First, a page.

During this period, the commander of the BEF, Sir John French, who ironically did not speak much French and did not particularly like the people, got cold feet and was going to pull the BEF out of the line to refit. This was based on his interpretation of his orders to preserve the BEF in being.
It took a visit from the British, Secretary of State for War, Lord Kitchener to stiffen him and another from the French commander Joffre to basically beg him to keep the BEF in the fight.
Joffre may have been a reckless proponent of the attaque à outrance, but he was also extremely un-flappable. He kept his head where many others in a similar situation would have panicked.
He realigned his forces and then unleased them on the German juggernaut.
And between the 5th and the 12th of September the world witnessed what became known as “the Miracle of the Marne”. With troops rushed to the front in a convoy of Parisian taxi cabs, the Germans were turned back from Paris and retreated to defensive positions on the river Aisne.
The Race to the Sea
The German plan was a strategic retreat to a defensible line, before renewing the offensive and final victory.
Alas, it was not to be.
Joffre attacked, and when he found the enemy entrenched, attempted to outflank them instigating what became known as the “race to the sea”. The race ended around the 19th of October with neither side the winner.
Both armies now faced each other, on a line that would change little in the next four years, in a struggle that would cost the lives of millions and cause the fall of empires.
So how did that plan work for you?
The French Plan XVII and the doctrine of attaque à outrance, was a total failure.
Only by keeping a cool head and improvising was Joffre able to blunt the German advance. However, the French army still lacked the ability to defeat them in the short term.
Both the plan and the doctrine took no account of the advances in military technology, which had been shifting the balance in favour of defense for more than half a century.
The von Schlieffen Plan certainly came close to succeeding, and many have claimed that the failure was due to Moltke’s weakening of the right wing.
There were several other factors that we should consider:
- Its author believed the German army lacked the numbers to successfully implement the plan. (Nothing was done to change this and yet the plan was implemented)
- The initial French opposition was poor. (A plan cannot rely upon the enemy being stupid)
- The plan involved violation of Belgium neutrality. (Insufficient consideration was given to the difficulties that would arise from Belgium choosing to fight)
- Also, insufficient consideration was taken of the resources Britain and its Empire would bring to the Entente side. (Too much faith was placed on a quick conclusion of the war, before these resources could be brought to bear)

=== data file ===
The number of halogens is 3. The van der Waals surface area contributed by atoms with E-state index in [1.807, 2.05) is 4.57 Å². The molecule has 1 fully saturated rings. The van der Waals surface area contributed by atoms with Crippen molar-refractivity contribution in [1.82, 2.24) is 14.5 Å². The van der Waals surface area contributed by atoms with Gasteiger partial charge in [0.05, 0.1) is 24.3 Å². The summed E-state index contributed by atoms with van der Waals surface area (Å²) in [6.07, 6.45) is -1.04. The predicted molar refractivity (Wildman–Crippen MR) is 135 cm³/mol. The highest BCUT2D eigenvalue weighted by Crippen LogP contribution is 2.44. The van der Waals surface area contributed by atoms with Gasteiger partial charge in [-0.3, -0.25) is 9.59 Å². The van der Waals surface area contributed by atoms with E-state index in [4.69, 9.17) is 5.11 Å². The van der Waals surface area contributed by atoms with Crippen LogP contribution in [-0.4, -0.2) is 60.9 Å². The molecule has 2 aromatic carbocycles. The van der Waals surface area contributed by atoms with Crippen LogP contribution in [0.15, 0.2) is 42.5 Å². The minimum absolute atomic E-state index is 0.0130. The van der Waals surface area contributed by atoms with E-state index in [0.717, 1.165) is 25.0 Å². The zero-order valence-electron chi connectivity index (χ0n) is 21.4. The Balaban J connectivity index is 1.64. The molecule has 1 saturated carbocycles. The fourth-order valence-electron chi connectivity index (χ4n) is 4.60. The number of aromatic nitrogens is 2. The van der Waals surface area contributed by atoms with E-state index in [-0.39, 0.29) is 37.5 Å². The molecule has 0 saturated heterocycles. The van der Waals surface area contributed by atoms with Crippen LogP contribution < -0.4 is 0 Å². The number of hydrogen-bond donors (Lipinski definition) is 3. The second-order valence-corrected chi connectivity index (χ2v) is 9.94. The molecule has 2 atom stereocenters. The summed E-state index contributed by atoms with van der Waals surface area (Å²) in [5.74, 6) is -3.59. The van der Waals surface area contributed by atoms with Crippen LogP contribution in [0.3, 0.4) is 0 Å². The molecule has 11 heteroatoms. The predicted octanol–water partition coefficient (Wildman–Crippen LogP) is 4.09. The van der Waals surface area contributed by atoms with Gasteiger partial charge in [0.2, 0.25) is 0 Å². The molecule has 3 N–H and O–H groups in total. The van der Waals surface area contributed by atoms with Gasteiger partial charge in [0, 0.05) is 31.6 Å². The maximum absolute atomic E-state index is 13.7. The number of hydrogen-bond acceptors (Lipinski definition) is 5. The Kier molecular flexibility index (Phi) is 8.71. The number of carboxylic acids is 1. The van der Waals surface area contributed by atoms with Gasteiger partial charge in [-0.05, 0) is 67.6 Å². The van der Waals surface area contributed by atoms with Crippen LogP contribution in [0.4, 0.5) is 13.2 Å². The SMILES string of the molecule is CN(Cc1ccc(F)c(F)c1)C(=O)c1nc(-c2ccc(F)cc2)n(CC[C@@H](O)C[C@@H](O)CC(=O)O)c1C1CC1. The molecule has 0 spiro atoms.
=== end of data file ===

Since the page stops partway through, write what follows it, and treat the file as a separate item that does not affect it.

- Had France immediately moved to support Belgium the fight for Belgium would have been even harder. (The Germans were allowed unmolested to destroy the Belgium army)
Another factor that should be considered is the overall performance of the German army.
German soldiers, far from the often held belief that they were automata, in general showed more initiative than their opponents, and were more effective soldiers.
According to Col. T. N. Dupuy in his book “A Genius for War”, the Germans generally outperformed all their opponents in kill ratio. Niall Ferguson in his book “The Pity of War”, expands on this and contends that the Germans managed the superior kill ratio at a lower cost.
I appreciate that these are rather macabre statistics, but we are talking about a particularly horrific war.
In other words, they were more effective and efficient, so the near success may have had more to do with this than with the merits of the plan.
(Why they failed to win the war will have to wait for another time)
Ultimately there are many other factors which affected the outcome of the war, other than battlefield performance.
The participants had blundered into the war, with no real war aims. The horrendous casualty lists of the first two months of the war hardened attitudes and reinforced “sunk cost fallacies” on all sides, meaning that there could be no negotiated peace, condemning the world to four more years of carnage.
Top Lesson for Project Managers
I used the title of Norman Angell’s book, in this series title, because we often have the illusion that if we just plan every minute detail everything will work out.
If we allow ourselves to be seduced, Planning is the great illusion
That does not mean that we do not plan, as President Eisenhower said:
“In preparing for battle I have always found that plans are useless, but planning is indispensable”
Or as the hero of Germany’s Wars of Unification said:
What can we as project managers take from this tragedy?
- Remember a plan is just a … plan
- If things go wrong, keep your head and adapt then re-plan
- Just because a plan has been years in the making does not make it gospel
- Question your assumptions relating to the plan
- Are you wedded to old and obsolete doctrine?
- Do not make assumptions about how someone else will react, based on your perspective
- Do not become enmeshed in the “sunk cost fallacy”. Know when to terminate a project and cut your losses
- Finally, what would Darth Vader advise if he were a project manager?
A Personal Note
In a rare departure I would like to recount a family story, where WWI directly affected a family plan and is probably responsible for me being here.
In 1911 my great grandfather James R Benvie moved the entire family from Dundee, Scotland to Cincinnati, Ohio.
When WWI started and the call went out for volunteers my grandfather Alexander S Benvie returned to Scotland to enlist in the British Army.
He met my grandmother, who would not leave Scotland, so they raised a family in Scotland and I eventually came along.
I moved to Texas around 80 years later and met and married an Ohio girl.
How is that for coincidence?
One final note from Scotland’s national poet.
1 This is from the old English proverb, meaning that once you had incurred the consequences for an action you may as well commit a bigger crime, and make the risk worthwhile.
2 Von Schlieffen is quoted by John Keegan, in his “An Illustrated History of the First World War”, as saying “we are too weak”. He estimated the Army would need to be expanded by the addition of 8 Army Corps, to successfully execute the plan.
3The English version is usually given in this form:
“The best-laid schemes of mice and men
Go often askew”
- The Guns of August: Barbara Tuckman
- The War that Ended Peace: Margaret MacMillan
- The Pity of War: Niall Ferguson
- George, Nicholas and Wilhelm: Miranda Carter
- An Illustrated History of the
- First World War: John Keegan
- A Dictionary of Battles: Brigadier Peter Young
- A Genius for War: Col. T. N. Dupuy